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PC World's News and Reviews

Notion Home Awareness Starter Kit review: Smarter sensors, but limited control



Don’t call it a security system: Notion is a “home awareness kit” that offers a somewhat different value proposition. Like a standard DIY security setup, Notion is built around a wireless hub and sensors that you place around your house. The wall-wart hub is fully wireless and requires no hardwired ethernet connection to your router. Just plug the hub into any power outlet and run through a few quick steps in Notion’s iOS or Android app and you’re ready to start placing sensors. Notion is sold in two bundles, with either three sensors or five. Add-on sensors are $49 a pop.There’s just one type of sensor—a little hockey puck a bit larger than a Double Stuf Oreo cookie—and that’s by design. Rather than building different sensors for different applications, Notion’s single sensor does everything. One sensor can detect position changes (doors or windows opening or closing), temperature fluctuations, water leaks, light, noise, and more. A single sensor can serve multiple needs at the same time.To read this article in full or to leave a comment, please click here

LG G6 Review

LG reinvents its flagship handset with the G6.

EVGA GTX 1080 Ti SC2 review: A ferocious graphics card with a radical cooler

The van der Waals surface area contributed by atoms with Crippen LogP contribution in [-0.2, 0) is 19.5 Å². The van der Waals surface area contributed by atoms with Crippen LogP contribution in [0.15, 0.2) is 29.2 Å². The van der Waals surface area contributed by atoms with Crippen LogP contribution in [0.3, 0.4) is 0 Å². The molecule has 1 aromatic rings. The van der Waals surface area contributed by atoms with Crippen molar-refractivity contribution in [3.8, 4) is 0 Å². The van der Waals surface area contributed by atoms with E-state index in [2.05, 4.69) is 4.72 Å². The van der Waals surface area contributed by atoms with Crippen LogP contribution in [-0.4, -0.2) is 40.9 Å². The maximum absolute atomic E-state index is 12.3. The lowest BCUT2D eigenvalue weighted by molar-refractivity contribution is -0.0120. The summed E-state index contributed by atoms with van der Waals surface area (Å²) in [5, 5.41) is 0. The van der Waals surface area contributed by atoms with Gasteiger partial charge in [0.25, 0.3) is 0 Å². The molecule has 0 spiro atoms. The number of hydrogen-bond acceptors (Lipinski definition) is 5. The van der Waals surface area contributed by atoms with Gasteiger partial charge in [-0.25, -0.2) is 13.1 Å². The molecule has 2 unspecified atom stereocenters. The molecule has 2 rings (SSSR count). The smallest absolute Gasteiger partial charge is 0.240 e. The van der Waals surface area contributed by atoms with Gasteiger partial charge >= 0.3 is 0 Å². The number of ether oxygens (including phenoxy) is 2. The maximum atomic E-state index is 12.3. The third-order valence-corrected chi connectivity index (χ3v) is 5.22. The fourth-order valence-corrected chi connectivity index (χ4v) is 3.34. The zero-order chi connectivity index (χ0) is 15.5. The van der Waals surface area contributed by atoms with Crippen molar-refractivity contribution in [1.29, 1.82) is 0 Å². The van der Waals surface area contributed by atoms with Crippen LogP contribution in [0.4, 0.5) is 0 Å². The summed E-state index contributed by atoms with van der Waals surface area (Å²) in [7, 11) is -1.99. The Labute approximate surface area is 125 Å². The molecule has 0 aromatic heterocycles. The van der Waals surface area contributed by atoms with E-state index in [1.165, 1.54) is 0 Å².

Ever since the monstrous $700 GeForce GTX 1080 Ti launched, the world’s been waiting to see what this beastly GPU was capable of in the hands of Nvidia’s hardware partners. The Founders Edition delivered damn near uncompromising 60-fps performance at 4K resolution with everything cranked to 11, and that was with a lowly reference cooler and stock clock speeds. How far can factory-overclocked versions with potent custom cooling solutions go?Well, for the first time ever, a graphics card is so damn fast that it managed to largely push a game’s bottleneck off of the GPU and onto the CPU in PCWorld’s ferocious testing PC—while running 15 degrees or more cooler than the Founders Edition.To read this article in full or to leave a comment, please click here

Grillbot grill-cleaning robot review: The best thing to happen to barbecues since fire



I’ve never met anyone who doesn’t enjoy good barbecue, but I’ve also never met anyone who enjoys cleaning the grill afterward. Whether you’re a vegan or a carnivore, scraping and scrubbing away the charred and greasy remnants of whatever food you just cooked, with the brush flicking the charred bits at your clothes on the backstroke, is about as enjoyable as cleaning the toilet. The only thing worse is not cleaning the grates until the next time you’re ready to grill. Just as robots have relieved us of the drudgery of vacuuming and scrubbing floors, the Grillbot frees us from cleaning the ‘cue.The Grillbot is a battery-powered robot with three removable rotating wire brushes that automatically cleans your barbecue grill. You simply place it on the cool or warm grill, push a button, and put the lid on the barbecue. The surface temperature needs to be less than 250 degrees Fahrenheit, but a heat sensor will warn you if it’s too hot. If the grill is cool enough, the Grillbot’s brushes will spin, stop, and restart in a random fashion that makes the robot crawl across the surface of the grill. Things get a little noisy as the plastic chassis repeatedly bangs against the barbecue's lid, but enduring the clatter is vastly better than scrubbing and scraping by hand.To read this article in full or to leave a comment, please click here